• It’s a muscle process.  The procedural memory for making speech sounds is automatic.  In the new learning process, your muscles will revert to your first language sound system if you are not consciously slowing down to give your brain time to set up the new sounds.
  • It shows respect for your listeners.  It gives them time to edit and understand what you are saying.
    • Measuring Speaking Speed:
      • Find a paragraph from an article that is ~ 100 words long.  Use the Word Count option of your word processor program to determine this.
      • Audiotape yourself speaking this paragraph.
      • To Count the WPM.  1.  Divide the # Words ÷ # Seconds.  2.  Multiply this # times 60.  This will equal the WPM.   EXAMPLE:  100 words ÷ 40 seconds = 2.5 words per second: THEN Multiply by 60 = 150 WPM
      • Repeat this to until you get to your target.  Do this 2-3+ times.
        Only use professional software that has robust listening discrimination components:  The best interactive software that I have found after searching the last twenty years is American Speechsounds through “English Talk Shop”.

I have tried so many software programs and can only recommend English Talk Shop as a premier program. It starts with mastering one’s listening discrimination skill and continues up to common response found in the working world. Contact me for a discount code on each program.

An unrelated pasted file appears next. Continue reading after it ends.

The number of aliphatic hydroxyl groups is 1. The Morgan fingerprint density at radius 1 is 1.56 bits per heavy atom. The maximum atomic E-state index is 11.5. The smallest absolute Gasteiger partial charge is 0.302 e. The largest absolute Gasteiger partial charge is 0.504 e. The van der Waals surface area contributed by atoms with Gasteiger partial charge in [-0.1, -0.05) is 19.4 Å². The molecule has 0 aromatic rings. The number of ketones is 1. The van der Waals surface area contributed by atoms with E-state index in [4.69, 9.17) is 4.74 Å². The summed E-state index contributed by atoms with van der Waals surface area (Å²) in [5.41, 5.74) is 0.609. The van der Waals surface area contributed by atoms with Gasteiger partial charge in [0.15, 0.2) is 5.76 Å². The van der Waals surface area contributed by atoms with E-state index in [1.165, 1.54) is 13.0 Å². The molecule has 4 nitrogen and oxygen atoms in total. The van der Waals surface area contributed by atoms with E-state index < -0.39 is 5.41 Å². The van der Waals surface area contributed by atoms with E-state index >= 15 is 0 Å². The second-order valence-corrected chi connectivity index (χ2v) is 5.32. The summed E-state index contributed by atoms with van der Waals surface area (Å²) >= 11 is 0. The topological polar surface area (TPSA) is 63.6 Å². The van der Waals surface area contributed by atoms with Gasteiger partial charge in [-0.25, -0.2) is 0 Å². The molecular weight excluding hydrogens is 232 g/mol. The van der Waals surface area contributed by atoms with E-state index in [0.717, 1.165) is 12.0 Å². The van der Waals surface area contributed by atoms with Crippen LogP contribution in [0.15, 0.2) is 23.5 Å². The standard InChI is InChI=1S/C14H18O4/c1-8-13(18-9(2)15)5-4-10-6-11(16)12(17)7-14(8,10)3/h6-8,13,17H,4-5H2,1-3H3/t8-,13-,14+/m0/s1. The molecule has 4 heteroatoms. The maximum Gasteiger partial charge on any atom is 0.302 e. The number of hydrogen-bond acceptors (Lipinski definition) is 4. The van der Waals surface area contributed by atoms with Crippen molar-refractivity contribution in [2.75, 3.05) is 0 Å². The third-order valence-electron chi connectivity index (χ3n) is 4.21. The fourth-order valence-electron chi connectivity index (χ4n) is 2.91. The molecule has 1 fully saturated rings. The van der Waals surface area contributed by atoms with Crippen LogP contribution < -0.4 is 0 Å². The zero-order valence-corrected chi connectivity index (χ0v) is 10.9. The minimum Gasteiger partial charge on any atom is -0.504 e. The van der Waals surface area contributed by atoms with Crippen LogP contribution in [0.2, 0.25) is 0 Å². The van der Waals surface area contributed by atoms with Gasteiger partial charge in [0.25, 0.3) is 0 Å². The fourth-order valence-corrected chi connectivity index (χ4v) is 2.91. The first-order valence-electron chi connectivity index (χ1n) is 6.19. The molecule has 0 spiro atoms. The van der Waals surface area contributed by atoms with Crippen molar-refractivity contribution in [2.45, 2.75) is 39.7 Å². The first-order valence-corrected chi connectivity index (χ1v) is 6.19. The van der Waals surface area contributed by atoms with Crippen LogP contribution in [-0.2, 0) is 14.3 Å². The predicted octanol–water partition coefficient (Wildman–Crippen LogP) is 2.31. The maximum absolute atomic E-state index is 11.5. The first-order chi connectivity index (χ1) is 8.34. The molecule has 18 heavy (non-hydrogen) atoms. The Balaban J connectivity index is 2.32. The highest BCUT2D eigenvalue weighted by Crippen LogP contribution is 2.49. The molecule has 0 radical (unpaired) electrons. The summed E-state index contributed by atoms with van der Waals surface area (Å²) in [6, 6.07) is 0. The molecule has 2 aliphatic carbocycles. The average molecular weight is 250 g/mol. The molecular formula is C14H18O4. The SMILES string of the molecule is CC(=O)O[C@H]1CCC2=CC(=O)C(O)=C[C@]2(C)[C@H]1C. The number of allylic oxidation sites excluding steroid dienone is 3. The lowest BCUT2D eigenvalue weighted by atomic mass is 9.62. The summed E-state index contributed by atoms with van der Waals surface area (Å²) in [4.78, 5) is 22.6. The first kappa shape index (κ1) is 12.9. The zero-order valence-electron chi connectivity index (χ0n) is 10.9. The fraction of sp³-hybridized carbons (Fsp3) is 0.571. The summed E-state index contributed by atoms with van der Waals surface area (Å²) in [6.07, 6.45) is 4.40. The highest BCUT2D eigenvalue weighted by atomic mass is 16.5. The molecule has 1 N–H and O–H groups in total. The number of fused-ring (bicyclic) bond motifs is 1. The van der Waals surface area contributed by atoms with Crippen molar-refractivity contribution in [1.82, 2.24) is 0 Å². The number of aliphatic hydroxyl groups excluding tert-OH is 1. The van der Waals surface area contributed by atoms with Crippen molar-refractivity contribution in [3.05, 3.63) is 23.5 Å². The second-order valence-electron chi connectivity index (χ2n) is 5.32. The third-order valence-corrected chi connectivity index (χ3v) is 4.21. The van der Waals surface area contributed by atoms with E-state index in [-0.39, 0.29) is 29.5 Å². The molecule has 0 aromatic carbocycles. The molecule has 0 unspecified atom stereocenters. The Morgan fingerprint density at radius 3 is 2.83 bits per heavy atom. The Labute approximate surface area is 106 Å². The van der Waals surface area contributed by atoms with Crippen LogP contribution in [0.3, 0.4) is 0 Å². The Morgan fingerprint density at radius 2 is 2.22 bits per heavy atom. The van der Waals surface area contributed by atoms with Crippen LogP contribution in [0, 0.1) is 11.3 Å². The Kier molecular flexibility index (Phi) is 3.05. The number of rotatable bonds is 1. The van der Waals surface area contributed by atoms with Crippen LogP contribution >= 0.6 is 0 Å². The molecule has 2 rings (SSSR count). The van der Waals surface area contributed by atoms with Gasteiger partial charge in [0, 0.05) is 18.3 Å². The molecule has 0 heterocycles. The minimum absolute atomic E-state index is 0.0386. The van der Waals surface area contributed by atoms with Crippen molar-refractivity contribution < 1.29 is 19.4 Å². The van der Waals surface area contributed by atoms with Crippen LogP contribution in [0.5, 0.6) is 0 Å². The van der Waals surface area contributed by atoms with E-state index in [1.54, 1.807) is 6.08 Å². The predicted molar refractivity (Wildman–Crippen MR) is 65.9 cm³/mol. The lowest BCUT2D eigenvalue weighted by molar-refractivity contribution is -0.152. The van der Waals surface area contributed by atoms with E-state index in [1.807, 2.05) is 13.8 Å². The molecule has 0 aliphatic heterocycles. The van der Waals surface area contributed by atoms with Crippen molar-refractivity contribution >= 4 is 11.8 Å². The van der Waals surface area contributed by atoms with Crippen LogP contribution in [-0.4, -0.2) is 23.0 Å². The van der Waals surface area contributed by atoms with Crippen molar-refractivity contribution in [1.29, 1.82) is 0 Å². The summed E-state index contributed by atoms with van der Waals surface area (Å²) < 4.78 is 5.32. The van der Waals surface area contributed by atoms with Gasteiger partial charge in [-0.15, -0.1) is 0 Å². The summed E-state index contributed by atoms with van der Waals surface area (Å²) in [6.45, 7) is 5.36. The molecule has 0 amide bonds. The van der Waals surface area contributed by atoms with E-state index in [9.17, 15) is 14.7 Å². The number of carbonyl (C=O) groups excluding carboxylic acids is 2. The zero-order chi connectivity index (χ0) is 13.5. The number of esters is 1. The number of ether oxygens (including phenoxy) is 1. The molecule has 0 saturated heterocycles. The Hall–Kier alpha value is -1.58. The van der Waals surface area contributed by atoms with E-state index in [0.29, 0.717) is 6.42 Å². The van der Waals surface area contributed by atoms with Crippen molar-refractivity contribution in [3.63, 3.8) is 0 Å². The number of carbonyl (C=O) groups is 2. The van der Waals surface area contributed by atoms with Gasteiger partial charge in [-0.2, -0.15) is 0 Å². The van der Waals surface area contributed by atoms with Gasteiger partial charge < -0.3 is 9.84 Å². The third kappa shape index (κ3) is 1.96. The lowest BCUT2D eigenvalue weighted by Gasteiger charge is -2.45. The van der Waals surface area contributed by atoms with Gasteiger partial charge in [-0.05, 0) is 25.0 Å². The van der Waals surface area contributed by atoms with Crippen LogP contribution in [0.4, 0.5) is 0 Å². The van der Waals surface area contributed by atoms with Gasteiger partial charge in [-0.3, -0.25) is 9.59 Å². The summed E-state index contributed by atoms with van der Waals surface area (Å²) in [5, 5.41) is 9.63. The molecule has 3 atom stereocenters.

We will discuss more steps in the upcoming articles.

Remember: 1. Find a native English speaking Mentor. You cannot do this alone. 2. Measure your speaking rate and S-L-O-W down.  Your listeners really do want to understand you. You owe it to yourself and them.  3. Invest, yes, Invest in only software that has full systems listening components.

Contact me at p.thesier@accentmgtgroup.com for a discount code for the American Speechsounds from www.EnglishTalkShop.com

Recently, I gave a presentation and a workshop to a large group of International MBA students at Clark University in Worcester, Massachusetts.  Three second-year MBA students assisted me.  Two of them were from China.

Each had a story of  “code-switching” of accents and grammar when they were doing their internships. They noted that when they spoke Mandarin with another student from China before going to a meeting where they spoke English, they found that their American colleagues less understood their English.

After listening to a meeting recording, they understood.  They were “code-switching”: In effect, using some Mandarin sound system, rhythm and grammar rules when they were speaking English.

The confused listener did not understand and stopped listening to the speaker.

Does this happen to you?

A Sports Analogy